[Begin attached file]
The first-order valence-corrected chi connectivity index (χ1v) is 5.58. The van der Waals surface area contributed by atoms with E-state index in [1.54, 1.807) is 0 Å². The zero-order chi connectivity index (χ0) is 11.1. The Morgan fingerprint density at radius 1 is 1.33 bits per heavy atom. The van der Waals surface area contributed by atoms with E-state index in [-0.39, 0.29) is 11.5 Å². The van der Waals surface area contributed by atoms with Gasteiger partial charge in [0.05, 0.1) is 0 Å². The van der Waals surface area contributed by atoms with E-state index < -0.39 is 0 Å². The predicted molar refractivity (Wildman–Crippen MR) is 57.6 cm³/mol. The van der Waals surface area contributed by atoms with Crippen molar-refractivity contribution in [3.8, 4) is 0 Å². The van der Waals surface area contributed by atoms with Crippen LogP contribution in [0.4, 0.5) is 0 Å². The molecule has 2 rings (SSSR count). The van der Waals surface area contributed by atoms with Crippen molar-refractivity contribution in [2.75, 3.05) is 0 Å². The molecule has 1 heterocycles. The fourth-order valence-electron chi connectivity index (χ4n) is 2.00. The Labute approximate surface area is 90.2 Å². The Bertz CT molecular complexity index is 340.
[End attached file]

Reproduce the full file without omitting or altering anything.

The first-order valence-corrected chi connectivity index (χ1v) is 5.58. The van der Waals surface area contributed by atoms with E-state index in [1.54, 1.807) is 0 Å². The zero-order chi connectivity index (χ0) is 11.1. The Morgan fingerprint density at radius 1 is 1.33 bits per heavy atom. The van der Waals surface area contributed by atoms with E-state index in [-0.39, 0.29) is 11.5 Å². The van der Waals surface area contributed by atoms with Gasteiger partial charge in [0.05, 0.1) is 0 Å². The van der Waals surface area contributed by atoms with E-state index < -0.39 is 0 Å². The predicted molar refractivity (Wildman–Crippen MR) is 57.6 cm³/mol. The van der Waals surface area contributed by atoms with Crippen molar-refractivity contribution in [3.8, 4) is 0 Å². The van der Waals surface area contributed by atoms with Crippen LogP contribution in [0.4, 0.5) is 0 Å². The molecule has 2 rings (SSSR count). The van der Waals surface area contributed by atoms with Crippen molar-refractivity contribution in [2.75, 3.05) is 0 Å². The molecule has 1 heterocycles. The fourth-order valence-electron chi connectivity index (χ4n) is 2.00. The Labute approximate surface area is 90.2 Å². The Bertz CT molecular complexity index is 340.